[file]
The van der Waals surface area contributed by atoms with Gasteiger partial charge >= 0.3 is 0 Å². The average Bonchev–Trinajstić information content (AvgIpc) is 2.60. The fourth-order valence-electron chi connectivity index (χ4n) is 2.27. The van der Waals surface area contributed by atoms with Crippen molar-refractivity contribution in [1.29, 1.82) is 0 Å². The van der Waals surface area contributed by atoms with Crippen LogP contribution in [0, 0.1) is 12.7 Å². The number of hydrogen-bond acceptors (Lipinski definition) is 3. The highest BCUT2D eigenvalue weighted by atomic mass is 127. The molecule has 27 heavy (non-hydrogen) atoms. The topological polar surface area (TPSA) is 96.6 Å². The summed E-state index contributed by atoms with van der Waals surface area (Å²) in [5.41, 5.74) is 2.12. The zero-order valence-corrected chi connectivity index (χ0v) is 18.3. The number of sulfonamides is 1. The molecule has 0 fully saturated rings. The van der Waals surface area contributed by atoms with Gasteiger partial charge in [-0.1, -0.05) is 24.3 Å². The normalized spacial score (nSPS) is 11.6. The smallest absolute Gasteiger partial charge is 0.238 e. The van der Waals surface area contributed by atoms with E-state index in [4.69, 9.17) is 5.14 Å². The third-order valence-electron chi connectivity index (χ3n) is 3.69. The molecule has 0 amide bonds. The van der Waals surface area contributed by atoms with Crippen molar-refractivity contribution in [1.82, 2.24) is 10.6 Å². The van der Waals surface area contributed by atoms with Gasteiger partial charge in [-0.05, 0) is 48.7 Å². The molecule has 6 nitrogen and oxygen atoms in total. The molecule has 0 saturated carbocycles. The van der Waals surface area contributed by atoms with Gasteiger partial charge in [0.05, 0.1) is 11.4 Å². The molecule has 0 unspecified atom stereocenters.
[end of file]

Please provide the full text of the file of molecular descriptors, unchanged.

The van der Waals surface area contributed by atoms with Gasteiger partial charge >= 0.3 is 0 Å². The average Bonchev–Trinajstić information content (AvgIpc) is 2.60. The fourth-order valence-electron chi connectivity index (χ4n) is 2.27. The van der Waals surface area contributed by atoms with Crippen molar-refractivity contribution in [1.29, 1.82) is 0 Å². The van der Waals surface area contributed by atoms with Crippen LogP contribution in [0, 0.1) is 12.7 Å². The number of hydrogen-bond acceptors (Lipinski definition) is 3. The highest BCUT2D eigenvalue weighted by atomic mass is 127. The molecule has 27 heavy (non-hydrogen) atoms. The topological polar surface area (TPSA) is 96.6 Å². The summed E-state index contributed by atoms with van der Waals surface area (Å²) in [5.41, 5.74) is 2.12. The zero-order valence-corrected chi connectivity index (χ0v) is 18.3. The number of sulfonamides is 1. The molecule has 0 fully saturated rings. The van der Waals surface area contributed by atoms with Gasteiger partial charge in [-0.1, -0.05) is 24.3 Å². The normalized spacial score (nSPS) is 11.6. The smallest absolute Gasteiger partial charge is 0.238 e. The van der Waals surface area contributed by atoms with E-state index in [4.69, 9.17) is 5.14 Å². The third-order valence-electron chi connectivity index (χ3n) is 3.69. The molecule has 0 amide bonds. The van der Waals surface area contributed by atoms with Crippen molar-refractivity contribution in [1.82, 2.24) is 10.6 Å². The van der Waals surface area contributed by atoms with Gasteiger partial charge in [-0.05, 0) is 48.7 Å². The molecule has 6 nitrogen and oxygen atoms in total. The molecule has 0 saturated carbocycles. The van der Waals surface area contributed by atoms with Gasteiger partial charge in [0.05, 0.1) is 11.4 Å². The molecule has 0 unspecified atom stereocenters.